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Will there be a sea change in the Middle East?

It is true that the one thing we know nothing about is the future. It is also true that of all the regions of the world, that which is most unstable and thus unpredictable is the Middle East. What is true today was not true yesterday and will very likely not be true tomorrow.

An illustrative case study is Syria. Trying to make sense of the kaleidoscope of organizations, factions, armies, religions and ideologies is a game for fools. Constant interference and intervention with the already sufficiently complex domestic forces on the part of outside states and organizations, especially Iran, Turkey, Russia, the United States, Israel, ISIS, al-Qaeda, Hezbollah and others turn analysis into necromancy.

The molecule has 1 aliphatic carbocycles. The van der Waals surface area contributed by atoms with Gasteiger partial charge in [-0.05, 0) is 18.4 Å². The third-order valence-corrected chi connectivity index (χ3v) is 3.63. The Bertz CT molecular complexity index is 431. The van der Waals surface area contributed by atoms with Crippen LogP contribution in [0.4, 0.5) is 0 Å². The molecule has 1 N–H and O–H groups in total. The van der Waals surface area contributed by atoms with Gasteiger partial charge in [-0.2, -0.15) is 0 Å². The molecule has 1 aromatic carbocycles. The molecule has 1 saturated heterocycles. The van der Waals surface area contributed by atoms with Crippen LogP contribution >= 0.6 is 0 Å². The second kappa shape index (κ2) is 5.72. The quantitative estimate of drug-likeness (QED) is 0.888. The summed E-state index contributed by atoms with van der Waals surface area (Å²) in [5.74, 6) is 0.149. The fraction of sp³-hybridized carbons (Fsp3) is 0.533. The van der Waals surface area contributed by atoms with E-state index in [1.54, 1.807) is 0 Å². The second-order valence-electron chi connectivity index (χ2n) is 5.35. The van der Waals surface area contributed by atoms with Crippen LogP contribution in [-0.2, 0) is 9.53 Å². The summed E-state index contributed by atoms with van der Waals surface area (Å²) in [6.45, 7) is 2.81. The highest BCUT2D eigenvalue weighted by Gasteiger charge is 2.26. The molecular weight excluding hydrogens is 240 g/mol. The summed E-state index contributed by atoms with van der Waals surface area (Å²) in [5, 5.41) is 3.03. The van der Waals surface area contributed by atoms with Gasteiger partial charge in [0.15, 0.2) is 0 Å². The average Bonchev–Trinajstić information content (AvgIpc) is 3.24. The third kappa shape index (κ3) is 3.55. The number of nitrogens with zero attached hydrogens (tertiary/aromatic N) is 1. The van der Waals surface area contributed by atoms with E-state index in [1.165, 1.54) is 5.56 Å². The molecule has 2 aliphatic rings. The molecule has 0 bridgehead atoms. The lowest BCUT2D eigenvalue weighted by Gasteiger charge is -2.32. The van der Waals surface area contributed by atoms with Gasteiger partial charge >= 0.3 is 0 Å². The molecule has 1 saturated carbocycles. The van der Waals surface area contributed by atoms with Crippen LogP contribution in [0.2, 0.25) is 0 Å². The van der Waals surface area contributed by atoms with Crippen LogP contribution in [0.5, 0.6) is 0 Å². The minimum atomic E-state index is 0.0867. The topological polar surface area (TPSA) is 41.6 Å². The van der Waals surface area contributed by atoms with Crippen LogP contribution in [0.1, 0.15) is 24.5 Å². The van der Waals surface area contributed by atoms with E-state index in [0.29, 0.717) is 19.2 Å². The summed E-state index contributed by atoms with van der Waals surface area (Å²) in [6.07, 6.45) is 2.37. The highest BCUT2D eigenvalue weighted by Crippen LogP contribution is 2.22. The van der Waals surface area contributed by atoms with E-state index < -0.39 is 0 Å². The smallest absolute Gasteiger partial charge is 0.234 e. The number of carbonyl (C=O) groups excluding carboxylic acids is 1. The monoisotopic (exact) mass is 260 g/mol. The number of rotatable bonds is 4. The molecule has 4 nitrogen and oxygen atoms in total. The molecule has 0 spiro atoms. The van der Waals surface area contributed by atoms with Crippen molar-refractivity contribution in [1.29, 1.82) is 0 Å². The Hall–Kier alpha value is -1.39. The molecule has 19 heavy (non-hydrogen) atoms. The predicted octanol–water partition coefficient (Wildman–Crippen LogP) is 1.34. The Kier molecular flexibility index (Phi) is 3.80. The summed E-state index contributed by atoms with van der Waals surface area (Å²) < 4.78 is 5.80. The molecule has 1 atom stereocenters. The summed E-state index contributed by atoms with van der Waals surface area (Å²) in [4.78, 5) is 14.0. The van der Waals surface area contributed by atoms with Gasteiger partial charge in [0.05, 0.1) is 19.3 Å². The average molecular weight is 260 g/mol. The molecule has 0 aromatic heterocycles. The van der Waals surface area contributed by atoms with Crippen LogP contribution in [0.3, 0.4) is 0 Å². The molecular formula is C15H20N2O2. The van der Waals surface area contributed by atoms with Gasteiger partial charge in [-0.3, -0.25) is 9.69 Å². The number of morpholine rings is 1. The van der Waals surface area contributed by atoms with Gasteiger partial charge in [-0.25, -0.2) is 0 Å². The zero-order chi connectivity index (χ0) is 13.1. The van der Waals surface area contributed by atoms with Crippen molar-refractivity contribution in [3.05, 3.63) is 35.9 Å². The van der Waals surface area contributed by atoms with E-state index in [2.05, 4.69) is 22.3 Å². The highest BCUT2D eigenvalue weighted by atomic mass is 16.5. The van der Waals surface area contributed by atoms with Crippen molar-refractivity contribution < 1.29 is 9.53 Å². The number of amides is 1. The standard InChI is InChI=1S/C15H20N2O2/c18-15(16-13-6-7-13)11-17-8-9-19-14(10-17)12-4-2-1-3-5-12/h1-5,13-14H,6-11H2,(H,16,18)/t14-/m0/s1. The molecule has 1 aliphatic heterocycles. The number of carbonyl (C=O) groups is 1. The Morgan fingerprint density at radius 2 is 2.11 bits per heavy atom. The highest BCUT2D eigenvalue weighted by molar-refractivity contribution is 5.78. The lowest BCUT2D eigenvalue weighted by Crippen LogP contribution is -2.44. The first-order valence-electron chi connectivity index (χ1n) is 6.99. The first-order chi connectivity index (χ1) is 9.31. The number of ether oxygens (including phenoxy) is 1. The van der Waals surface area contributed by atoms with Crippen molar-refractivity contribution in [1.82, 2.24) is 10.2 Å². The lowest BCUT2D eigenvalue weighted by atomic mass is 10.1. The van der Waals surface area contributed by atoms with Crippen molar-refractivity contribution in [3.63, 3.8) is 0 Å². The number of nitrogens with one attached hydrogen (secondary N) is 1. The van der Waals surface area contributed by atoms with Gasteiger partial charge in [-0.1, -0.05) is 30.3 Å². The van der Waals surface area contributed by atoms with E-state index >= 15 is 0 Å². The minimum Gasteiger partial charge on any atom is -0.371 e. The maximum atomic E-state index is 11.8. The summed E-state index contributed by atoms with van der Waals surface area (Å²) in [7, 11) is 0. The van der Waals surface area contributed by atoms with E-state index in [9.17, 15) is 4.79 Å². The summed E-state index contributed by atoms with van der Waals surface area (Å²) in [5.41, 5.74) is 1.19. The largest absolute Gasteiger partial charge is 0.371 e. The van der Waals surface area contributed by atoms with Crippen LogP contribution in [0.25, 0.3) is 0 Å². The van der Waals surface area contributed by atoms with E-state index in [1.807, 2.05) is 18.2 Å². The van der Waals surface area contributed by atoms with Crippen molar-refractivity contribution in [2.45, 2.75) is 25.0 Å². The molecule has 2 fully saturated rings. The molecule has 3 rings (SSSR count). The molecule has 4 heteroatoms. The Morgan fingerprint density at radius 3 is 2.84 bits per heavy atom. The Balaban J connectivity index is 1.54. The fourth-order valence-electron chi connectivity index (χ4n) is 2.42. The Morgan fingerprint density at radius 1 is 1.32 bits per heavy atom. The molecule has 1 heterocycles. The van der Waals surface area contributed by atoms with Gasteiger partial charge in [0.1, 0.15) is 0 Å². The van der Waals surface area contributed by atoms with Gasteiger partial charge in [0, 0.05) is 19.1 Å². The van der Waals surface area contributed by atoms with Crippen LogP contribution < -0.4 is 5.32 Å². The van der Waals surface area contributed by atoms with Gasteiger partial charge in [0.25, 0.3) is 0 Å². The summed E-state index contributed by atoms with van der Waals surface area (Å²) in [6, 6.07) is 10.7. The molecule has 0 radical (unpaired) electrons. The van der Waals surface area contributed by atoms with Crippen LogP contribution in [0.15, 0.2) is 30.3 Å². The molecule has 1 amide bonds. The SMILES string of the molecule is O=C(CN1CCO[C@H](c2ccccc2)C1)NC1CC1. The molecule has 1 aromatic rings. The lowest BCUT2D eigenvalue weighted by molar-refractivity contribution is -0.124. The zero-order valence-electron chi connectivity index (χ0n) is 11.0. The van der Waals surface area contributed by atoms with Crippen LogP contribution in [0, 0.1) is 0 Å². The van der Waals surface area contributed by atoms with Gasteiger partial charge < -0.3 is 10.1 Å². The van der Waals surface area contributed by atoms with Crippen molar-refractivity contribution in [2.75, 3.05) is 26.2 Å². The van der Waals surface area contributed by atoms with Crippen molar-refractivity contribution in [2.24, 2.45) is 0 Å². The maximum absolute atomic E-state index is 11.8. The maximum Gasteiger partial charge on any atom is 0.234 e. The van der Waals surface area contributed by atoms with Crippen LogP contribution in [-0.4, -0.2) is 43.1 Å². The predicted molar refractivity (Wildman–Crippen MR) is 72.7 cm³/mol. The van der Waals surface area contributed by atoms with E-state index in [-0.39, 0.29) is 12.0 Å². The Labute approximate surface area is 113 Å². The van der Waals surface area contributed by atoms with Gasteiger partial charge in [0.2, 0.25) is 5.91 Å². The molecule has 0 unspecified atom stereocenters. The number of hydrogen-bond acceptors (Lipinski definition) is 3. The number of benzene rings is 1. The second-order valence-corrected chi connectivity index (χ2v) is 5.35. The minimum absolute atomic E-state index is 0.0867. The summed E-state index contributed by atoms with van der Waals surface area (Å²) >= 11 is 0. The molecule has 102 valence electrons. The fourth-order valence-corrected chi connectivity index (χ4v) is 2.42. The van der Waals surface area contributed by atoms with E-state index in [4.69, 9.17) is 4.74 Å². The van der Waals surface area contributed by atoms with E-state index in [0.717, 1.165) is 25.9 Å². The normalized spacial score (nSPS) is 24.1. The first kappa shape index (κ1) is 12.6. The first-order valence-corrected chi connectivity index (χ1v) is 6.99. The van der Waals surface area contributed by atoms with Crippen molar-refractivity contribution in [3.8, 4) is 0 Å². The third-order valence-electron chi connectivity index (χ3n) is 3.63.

In the region as a whole, ranging from Egypt to Iran and from Turkey to Oman, there are very few constants, and the constants that do exist have to do with chaos and conspiracy – they indeed are always present. There must be at least a dozen or so plots on the life of President Abdel Fattah el-Sisi of Egypt at any moment. The Iranian clerical hierarchy is sitting on a seething mass of ethnic, religious, economic and social movements, exacerbated by external sanctions and internal drought and managerial inefficiency. Turkey is little better and its would-be Sultan, President Recep Tayyip Erdogan, has as little understanding of economic reality as the ayatollahs of Iran.

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